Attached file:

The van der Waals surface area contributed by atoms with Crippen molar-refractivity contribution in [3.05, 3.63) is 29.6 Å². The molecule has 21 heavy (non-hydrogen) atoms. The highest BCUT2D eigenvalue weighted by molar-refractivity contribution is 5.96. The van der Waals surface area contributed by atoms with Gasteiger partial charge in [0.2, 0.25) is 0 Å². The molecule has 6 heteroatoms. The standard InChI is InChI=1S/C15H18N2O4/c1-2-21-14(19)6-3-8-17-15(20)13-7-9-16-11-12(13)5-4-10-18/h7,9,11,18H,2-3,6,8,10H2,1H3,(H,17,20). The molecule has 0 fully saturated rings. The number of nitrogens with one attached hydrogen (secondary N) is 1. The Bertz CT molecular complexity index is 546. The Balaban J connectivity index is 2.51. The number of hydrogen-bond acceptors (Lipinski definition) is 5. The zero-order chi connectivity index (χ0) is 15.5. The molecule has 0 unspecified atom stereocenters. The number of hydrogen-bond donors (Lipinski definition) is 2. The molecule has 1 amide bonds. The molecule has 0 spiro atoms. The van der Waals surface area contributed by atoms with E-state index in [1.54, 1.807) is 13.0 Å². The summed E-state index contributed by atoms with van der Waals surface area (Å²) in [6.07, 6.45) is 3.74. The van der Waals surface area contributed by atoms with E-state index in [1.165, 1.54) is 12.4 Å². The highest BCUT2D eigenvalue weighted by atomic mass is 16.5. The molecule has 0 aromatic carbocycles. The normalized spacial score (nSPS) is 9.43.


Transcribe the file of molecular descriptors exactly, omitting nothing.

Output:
The van der Waals surface area contributed by atoms with Crippen molar-refractivity contribution in [3.05, 3.63) is 29.6 Å². The molecule has 21 heavy (non-hydrogen) atoms. The highest BCUT2D eigenvalue weighted by molar-refractivity contribution is 5.96. The van der Waals surface area contributed by atoms with Gasteiger partial charge in [0.2, 0.25) is 0 Å². The molecule has 6 heteroatoms. The standard InChI is InChI=1S/C15H18N2O4/c1-2-21-14(19)6-3-8-17-15(20)13-7-9-16-11-12(13)5-4-10-18/h7,9,11,18H,2-3,6,8,10H2,1H3,(H,17,20). The molecule has 0 fully saturated rings. The number of nitrogens with one attached hydrogen (secondary N) is 1. The Bertz CT molecular complexity index is 546. The Balaban J connectivity index is 2.51. The number of hydrogen-bond acceptors (Lipinski definition) is 5. The zero-order chi connectivity index (χ0) is 15.5. The molecule has 0 unspecified atom stereocenters. The number of hydrogen-bond donors (Lipinski definition) is 2. The molecule has 1 amide bonds. The molecule has 0 spiro atoms. The van der Waals surface area contributed by atoms with E-state index in [1.54, 1.807) is 13.0 Å². The summed E-state index contributed by atoms with van der Waals surface area (Å²) in [6.07, 6.45) is 3.74. The van der Waals surface area contributed by atoms with E-state index in [1.165, 1.54) is 12.4 Å². The highest BCUT2D eigenvalue weighted by atomic mass is 16.5. The molecule has 0 aromatic carbocycles. The normalized spacial score (nSPS) is 9.43.